Why does the reputation system exist? Seriously, just why? I mean, there's the somewhat necessary thing about you can't do this until x amount of rep for the servers/software sake which I can understand, but all it's doing for me, at least, is causing unnecessary stress and anger to sprout.

I mean I was one rep point away from being able to comment everywhere (50 rep points) and now, because of a closed question and some downvotes, I'm back down to 39. As far as I know the only way to get more rep points is to post answers and complete badge quotas.

And some of the bronze badges have you post x amount of questions over x amount of days, but the way the system is setup is making me think this is a resource gathering idle game website not a website to further our knowledge.

If I'm thinking this is a resource idle game and I have to post stuff per day I will, and did for my Ledrine question, turn off my brain and post to farm rep.

Why can't rep just serve as an indicator as to who has the most well thought out questions/answers instead of this resource gaming thing that I'm currently experiencing. Or maybe my autism is just irked at this website and all of its incarnations.

Or alternatively, like my resource gathering gaming instincts are telling me, have us spend rep to comment, answer, and question with a daily refill feature that should be much easier (atleast for those stress prone like me) to handle than the current system.

  • my gaming instincts are still telling me idle resource gatherer game when I see the rep system. can't help but turn my brain off. that and I made this in a rage. @sphennings good to be reminded of. thanks. – WorldWeaver Nov 20 '17 at 0:06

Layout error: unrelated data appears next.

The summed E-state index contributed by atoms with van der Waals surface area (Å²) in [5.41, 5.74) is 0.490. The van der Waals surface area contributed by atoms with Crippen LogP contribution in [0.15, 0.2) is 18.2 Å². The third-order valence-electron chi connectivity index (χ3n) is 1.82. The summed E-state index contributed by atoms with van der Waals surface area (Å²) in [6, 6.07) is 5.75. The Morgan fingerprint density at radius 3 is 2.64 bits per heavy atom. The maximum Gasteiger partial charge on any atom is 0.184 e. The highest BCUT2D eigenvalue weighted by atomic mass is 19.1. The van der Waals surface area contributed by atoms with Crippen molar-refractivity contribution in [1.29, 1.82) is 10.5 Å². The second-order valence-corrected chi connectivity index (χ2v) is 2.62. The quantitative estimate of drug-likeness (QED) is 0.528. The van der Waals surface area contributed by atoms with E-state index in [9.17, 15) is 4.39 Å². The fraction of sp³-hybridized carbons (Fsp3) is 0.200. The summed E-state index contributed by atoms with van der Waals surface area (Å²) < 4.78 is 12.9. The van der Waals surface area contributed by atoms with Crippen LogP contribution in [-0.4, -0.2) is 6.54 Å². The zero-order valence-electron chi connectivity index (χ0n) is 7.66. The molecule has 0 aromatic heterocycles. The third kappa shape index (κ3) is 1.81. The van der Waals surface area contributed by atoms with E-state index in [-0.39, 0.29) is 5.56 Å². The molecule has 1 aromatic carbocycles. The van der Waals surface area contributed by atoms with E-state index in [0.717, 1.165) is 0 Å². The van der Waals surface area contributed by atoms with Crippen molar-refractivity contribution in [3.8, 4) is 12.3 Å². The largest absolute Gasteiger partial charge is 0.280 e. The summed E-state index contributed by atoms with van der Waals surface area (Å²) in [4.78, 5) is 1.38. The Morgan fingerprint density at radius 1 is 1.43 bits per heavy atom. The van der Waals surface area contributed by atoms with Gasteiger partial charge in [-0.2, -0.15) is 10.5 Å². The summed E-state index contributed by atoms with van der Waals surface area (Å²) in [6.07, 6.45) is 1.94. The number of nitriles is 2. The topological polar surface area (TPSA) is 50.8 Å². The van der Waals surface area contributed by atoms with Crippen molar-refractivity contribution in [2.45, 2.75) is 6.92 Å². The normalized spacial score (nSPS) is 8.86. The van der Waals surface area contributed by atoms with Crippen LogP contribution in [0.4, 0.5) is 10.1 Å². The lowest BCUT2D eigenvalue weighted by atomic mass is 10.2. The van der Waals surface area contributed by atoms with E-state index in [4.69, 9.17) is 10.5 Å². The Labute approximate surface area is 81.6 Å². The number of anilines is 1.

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    Check these two pages. This one explains the voting mechanic : worldbuilding.stackexchange.com/help/why-vote and this one explain the reputation system : worldbuilding.stackexchange.com/help/whats-reputation – Vincent Nov 20 '17 at 0:19
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    *why can't rep just serve as an indicator as to who has the most well thought out questions/answers* I think that's exactly what the rep system does. – Vylix Nov 20 '17 at 3:01
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    Completing badges gives you a badge, not reputation. See this answer from me for different ways to get rep. It's about the maximum of 200 reputation you can earn per day. Posting good stuff leads to reputation. Whether you want to earn badges or not is up to you. It's not about causing anyone stress - it's about making sure people see what's good content and what's not good content. – Secespitus Nov 20 '17 at 8:34
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    Your answers suffer a lot from this: meta.stackexchange.com/questions/225370/… – Separatrix Nov 20 '17 at 9:06
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    Note that you can delete answers and all the rep (positive or negative) from it will disappear. If you have negative net reputation from an answer that might help. – Tim B Dec 6 '17 at 14:32
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    Just a reminder to all. Be nice. We were all new once. – James Dec 11 '17 at 21:32
up vote 16 down vote accepted

The reputation system exists for two reasons. To encourage and discourage certain behaviors and to give more experienced users increasing privileges and responsibility.

The easiest ways to gain the arbitrary internet points that are stack exchange reputation is to receive upvotes on questions and answers. You do this by creating a question or answer that someone else likes or dislikes (Please note that just because people like your post doesn't imply that it is a good fit for this site). This should encourage you to ask good questions and give good answers. You can read the full list of ways to earn and lose reputation here